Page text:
Like any place you have to stay in regularly, furniture needs to be well-organised around the room with accommodations made for the user, and offices are no different. This is where office design comes in.
Many office workers have to work in offices that lack a cohesive, well-organised layout. Cramped desks pushed into corners, lack of visual and aural privacy between workers, wires trailing across the floors with nary a cable-tidy in sight, a lack of natural light, wildly varying temperatures, an overabundance of sound from work colleagues doing their job, cluttered workspaces, and so on. Some offices are repurposed commercial or residential buildings, which can mean cramped hallways, strange smells, flaking paint and creaking floorboards depending on how well-maintained it is.
These factors in office design can seriously affect how motivated and healthy your employees are. Lighting and decor can influence mood, which can affect work performance in the long term as motivation dissipates. There’s also the lack of personal privacy in certain office setups, which can be unnerving for many and cause anxiety or paranoia in people with mood or personality disorders.
Something as simple as the colour of a room can affect your employee’s moods: while your mileage may vary on colour preference, there’s a general trend towards bright, vibrant colours over drab, dark colours: something like sky-blue over a clinical shade of grey or a dark red. Other things, like the shade of lighting and plant decoration can really change the mood of a room.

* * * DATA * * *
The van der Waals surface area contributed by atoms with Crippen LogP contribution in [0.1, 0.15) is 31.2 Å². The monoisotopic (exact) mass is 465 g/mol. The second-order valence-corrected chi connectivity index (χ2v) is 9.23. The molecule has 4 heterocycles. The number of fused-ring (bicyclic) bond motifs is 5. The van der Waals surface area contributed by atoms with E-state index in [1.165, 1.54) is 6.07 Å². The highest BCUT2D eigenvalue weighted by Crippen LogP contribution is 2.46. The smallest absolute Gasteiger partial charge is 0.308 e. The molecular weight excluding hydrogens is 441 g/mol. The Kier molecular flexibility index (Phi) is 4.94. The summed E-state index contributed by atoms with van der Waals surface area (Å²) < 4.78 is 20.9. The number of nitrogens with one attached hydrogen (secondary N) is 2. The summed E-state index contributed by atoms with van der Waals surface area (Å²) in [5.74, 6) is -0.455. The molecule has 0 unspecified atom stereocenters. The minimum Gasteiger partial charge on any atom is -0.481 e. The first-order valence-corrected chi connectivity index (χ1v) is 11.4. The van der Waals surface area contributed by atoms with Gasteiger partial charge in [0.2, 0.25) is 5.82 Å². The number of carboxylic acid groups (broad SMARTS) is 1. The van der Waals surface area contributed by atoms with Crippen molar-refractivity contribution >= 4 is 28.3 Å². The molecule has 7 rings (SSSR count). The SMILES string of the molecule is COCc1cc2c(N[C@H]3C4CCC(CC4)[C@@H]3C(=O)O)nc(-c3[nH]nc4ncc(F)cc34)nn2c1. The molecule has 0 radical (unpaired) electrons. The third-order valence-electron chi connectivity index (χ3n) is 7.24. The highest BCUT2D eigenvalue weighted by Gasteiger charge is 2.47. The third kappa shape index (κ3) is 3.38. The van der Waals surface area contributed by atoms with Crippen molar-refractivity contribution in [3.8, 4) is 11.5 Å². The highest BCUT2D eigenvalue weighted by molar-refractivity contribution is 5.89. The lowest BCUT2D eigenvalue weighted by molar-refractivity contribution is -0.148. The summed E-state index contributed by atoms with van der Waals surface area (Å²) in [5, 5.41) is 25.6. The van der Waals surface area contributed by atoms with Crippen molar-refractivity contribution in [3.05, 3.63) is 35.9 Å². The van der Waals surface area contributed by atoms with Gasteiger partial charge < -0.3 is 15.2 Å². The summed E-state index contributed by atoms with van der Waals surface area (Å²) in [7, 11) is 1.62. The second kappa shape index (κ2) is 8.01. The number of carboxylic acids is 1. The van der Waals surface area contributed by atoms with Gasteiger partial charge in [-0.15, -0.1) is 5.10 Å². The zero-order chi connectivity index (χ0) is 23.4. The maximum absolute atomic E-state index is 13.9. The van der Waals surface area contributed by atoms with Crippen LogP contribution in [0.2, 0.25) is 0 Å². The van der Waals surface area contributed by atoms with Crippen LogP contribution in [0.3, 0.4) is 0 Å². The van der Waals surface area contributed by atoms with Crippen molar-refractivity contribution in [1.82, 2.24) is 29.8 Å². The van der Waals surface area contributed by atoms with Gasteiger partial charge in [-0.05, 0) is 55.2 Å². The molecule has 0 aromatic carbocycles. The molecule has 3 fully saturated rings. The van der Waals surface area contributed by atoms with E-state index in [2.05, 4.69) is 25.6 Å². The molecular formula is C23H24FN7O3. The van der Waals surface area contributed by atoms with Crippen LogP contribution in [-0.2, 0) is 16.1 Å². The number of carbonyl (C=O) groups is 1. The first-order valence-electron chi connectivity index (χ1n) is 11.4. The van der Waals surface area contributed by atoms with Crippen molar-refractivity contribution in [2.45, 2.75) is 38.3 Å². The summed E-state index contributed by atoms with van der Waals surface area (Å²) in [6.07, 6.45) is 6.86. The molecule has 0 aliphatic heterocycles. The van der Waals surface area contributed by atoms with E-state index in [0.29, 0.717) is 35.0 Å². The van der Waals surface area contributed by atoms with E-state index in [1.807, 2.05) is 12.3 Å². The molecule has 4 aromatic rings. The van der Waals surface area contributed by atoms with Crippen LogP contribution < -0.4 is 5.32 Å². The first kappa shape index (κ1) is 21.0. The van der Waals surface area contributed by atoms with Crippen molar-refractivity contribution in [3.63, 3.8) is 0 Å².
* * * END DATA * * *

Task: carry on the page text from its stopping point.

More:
Where to Start With Office Design
However, if you think your offices need an overhaul, it’s best to ask your employees first. Many employees may like the changes you make, but some may feel like they got the short end of the stick, particularly in subjective things like room colour or desk organisation. It can also reshape the dynamic between workmates if the desk arrangement is drastically changed, which can change the office atmosphere for the worse.
To organise a discussion around changing your office space, you could:
- Incorporate it into a meeting as a topic
- Set up an email chain or group chat to discuss the issue
- Set up a digital ballot box to gauge interest.
- Talk to each employee one-on-one to find common issues.
Another thing to consider is if your new furniture is on-brand. Do your office dividers match your company colours? Are your desks the same colour and height? While this may make buying furniture more expensive, it also provides consistency and cohesiveness to your office.
Perhaps the biggest factor in work-related illnesses, besides stress, are posture and ergonomics. Many office desks and chairs lack lumbar support or encourage the user the slouch over or lean forward, which puts strain on the back. Some desks are too low or too high, meaning the user has to keep their head at an awkward angle for long periods of time. Some desks are too cramped to keep the legs in a comfortable position, and so on. While some people generate these habits regardless of furniture choice, furniture that alleviates these problems will prevent your employees from getting into bad habits.
At the end of the day, your workers all have unique demands and requests for what they need from their office design, so make sure you’ve taken their considerations into account when you feel the need to change it.